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Thread: root integral

  1. #1
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    root integral

    Hi. In one of my homework problems, I have to find the arclength of

    $\displaystyle y = \frac{3}{2}x^\frac{2}{3} + 2, [1, 8]$

    If y' = x^(-1/3), then I believe that translates into

    $\displaystyle \int{\sqrt{1+x^\frac{-2}{3}}dx}$

    (Not sure how to add the bounds with TEX formatting.)

    But I'm not sure what to do with that integral, as u-substitution doesn't seem to apply. Could someone point me in the right direction?
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  2. #2
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    Re: root integral

    Hello, infraRed!

    $\displaystyle \text{Find the arclength of: }\:y \:=\:\tfrac{3}{2}x^{\frac{2}{3}} + 2,\;\; [1, 8]$

    $\displaystyle \displaystyle \text{If }y' \,=\, x^{\text{-}\frac{1}{3}},\,\text{ then that translates into: }\: \int^8_1\!\! \sqrt{1+x^{\text{-}\frac{2}{3}}}\,dx$

    $\displaystyle \text{But I'm not sure what to do with that integral.}$

    We have: .$\displaystyle \displaystyle \sqrt{1+x^{\text{-}\frac{2}{3}}} \;=\;\sqrt{1 + \frac{1}{x^{\frac{2}{3}}}} \;=\;\sqrt{\frac{x^{\frac{2}{3}} + 1}{x^{\frac{2}{3}}}} \;=\;\frac{\sqrt{x^{\frac{2}{3}}+1}} {\sqrt{x^{\frac{2}{3}}}}} \;=\;\frac{\sqrt{x^{\frac{2}{3}}+1}}{x^{\frac{1}{3 }}} $

    Hence: .$\displaystyle \displaystyle L \;=\;\int^8_1\left(x^{\frac{2}{3}}+1\right)^{\frac {1}{2}} \left(x^{\text{-}\frac{1}{3}}dx\right) $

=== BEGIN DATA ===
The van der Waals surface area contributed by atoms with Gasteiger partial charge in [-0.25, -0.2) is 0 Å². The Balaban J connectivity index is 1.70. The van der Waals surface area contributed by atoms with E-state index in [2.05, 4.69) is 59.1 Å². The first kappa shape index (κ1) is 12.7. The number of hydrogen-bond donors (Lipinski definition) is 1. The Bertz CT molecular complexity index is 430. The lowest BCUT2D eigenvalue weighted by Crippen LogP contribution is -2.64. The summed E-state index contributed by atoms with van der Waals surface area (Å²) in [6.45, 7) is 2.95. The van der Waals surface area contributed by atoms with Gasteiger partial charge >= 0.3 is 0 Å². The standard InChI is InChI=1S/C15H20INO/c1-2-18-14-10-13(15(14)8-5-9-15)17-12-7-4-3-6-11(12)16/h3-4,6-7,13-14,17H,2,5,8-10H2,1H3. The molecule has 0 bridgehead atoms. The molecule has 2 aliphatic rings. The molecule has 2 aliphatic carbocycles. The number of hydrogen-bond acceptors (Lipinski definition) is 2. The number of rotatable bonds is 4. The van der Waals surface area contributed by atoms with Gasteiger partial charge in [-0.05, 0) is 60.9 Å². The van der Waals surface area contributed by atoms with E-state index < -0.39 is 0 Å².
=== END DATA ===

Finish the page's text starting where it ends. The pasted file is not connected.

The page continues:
Let $\displaystyle u \,=\,x^{\frac{2}{3}} + 1 \quad\Rightarrow\quad du \,=\,\tfrac{2}{3}x^{\text{-}\frac{1}{3}}dx \quad\Rightarrow\quad \begin{Bmatrix}x=8 & \to & u=5 \\ x=1 & \to & u=2 \end{Bmatrix}$

    Substitute: .$\displaystyle L \;=\;\int^5_2 u^{\frac{1}{2}}\left(\tfrac{3}{2}\,du\right) \;=\;\tfrac{3}{2}\int^5_2 u^{\frac{1}{2}}\,du \;=\;u^{\frac{3}{2}}\,\bigg]^5_2 $

    . . . . . . . . . $\displaystyle L \;=\;5^{\frac{3}{2}} - 2^{\frac{3}{2}} \;=\; 5\sqrt{5} - 2\sqrt{2}$
    Thanks from Prove It and infraRed
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  3. #3
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    Re: root integral

    Black magic if I ever saw it! Thanks!

    BTW, what is the TEX syntax for adding bounds to your integrals? The tutorial says integrals are \int{...}, but that is all I know.
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  4. #4
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    Re: root integral

    You do \int_0^1f(x)\,dx to get $\displaystyle \int_0^1f(x)\,dx$. The "\," just adds a little space - without it, it looks like $\displaystyle \int_0^1f(x)dx$.

    If you mouse over the graphical formula, it gives you the source text. It also usually works to copy the graphical formula and paste it into an input box - it gives you the source text.

    - Hollywood
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